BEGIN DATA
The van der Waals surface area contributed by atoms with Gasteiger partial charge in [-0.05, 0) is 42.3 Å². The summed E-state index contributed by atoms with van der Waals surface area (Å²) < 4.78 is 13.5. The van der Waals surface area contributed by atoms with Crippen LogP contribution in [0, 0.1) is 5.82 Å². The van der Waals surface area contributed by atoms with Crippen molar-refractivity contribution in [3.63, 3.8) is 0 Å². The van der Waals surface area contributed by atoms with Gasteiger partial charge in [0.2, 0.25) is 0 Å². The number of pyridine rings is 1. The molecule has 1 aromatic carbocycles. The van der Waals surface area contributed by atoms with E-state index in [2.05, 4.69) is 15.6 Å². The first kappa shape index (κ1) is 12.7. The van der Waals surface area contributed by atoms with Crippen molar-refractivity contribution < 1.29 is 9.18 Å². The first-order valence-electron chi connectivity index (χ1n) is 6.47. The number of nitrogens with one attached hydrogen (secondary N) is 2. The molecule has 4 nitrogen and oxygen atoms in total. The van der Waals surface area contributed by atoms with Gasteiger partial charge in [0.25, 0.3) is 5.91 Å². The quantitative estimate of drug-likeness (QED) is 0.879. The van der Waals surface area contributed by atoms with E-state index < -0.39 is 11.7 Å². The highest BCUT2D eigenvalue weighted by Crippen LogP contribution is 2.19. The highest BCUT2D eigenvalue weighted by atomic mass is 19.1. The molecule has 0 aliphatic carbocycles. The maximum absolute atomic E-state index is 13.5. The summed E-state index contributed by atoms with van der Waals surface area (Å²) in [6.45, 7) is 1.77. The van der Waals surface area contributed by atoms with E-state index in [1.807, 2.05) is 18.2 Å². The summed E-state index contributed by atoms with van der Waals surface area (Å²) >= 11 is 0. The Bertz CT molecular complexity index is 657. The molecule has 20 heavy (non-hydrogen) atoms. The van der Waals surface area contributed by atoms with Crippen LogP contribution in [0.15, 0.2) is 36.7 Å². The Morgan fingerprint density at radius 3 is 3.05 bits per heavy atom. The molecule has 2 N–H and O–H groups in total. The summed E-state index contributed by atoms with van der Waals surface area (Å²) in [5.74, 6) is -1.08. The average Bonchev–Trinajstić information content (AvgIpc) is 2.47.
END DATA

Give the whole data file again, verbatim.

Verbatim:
The van der Waals surface area contributed by atoms with Gasteiger partial charge in [-0.05, 0) is 42.3 Å². The summed E-state index contributed by atoms with van der Waals surface area (Å²) < 4.78 is 13.5. The van der Waals surface area contributed by atoms with Crippen LogP contribution in [0, 0.1) is 5.82 Å². The van der Waals surface area contributed by atoms with Crippen molar-refractivity contribution in [3.63, 3.8) is 0 Å². The van der Waals surface area contributed by atoms with Gasteiger partial charge in [0.2, 0.25) is 0 Å². The number of pyridine rings is 1. The molecule has 1 aromatic carbocycles. The van der Waals surface area contributed by atoms with E-state index in [2.05, 4.69) is 15.6 Å². The first kappa shape index (κ1) is 12.7. The van der Waals surface area contributed by atoms with Crippen molar-refractivity contribution < 1.29 is 9.18 Å². The first-order valence-electron chi connectivity index (χ1n) is 6.47. The number of nitrogens with one attached hydrogen (secondary N) is 2. The molecule has 4 nitrogen and oxygen atoms in total. The van der Waals surface area contributed by atoms with Gasteiger partial charge in [0.25, 0.3) is 5.91 Å². The quantitative estimate of drug-likeness (QED) is 0.879. The van der Waals surface area contributed by atoms with E-state index < -0.39 is 11.7 Å². The highest BCUT2D eigenvalue weighted by Crippen LogP contribution is 2.19. The highest BCUT2D eigenvalue weighted by atomic mass is 19.1. The molecule has 0 aliphatic carbocycles. The maximum absolute atomic E-state index is 13.5. The summed E-state index contributed by atoms with van der Waals surface area (Å²) in [6.45, 7) is 1.77. The van der Waals surface area contributed by atoms with E-state index in [1.807, 2.05) is 18.2 Å². The summed E-state index contributed by atoms with van der Waals surface area (Å²) >= 11 is 0. The Bertz CT molecular complexity index is 657. The molecule has 20 heavy (non-hydrogen) atoms. The van der Waals surface area contributed by atoms with Crippen LogP contribution in [0.15, 0.2) is 36.7 Å². The Morgan fingerprint density at radius 3 is 3.05 bits per heavy atom. The molecule has 2 N–H and O–H groups in total. The summed E-state index contributed by atoms with van der Waals surface area (Å²) in [5.74, 6) is -1.08. The average Bonchev–Trinajstić information content (AvgIpc) is 2.47.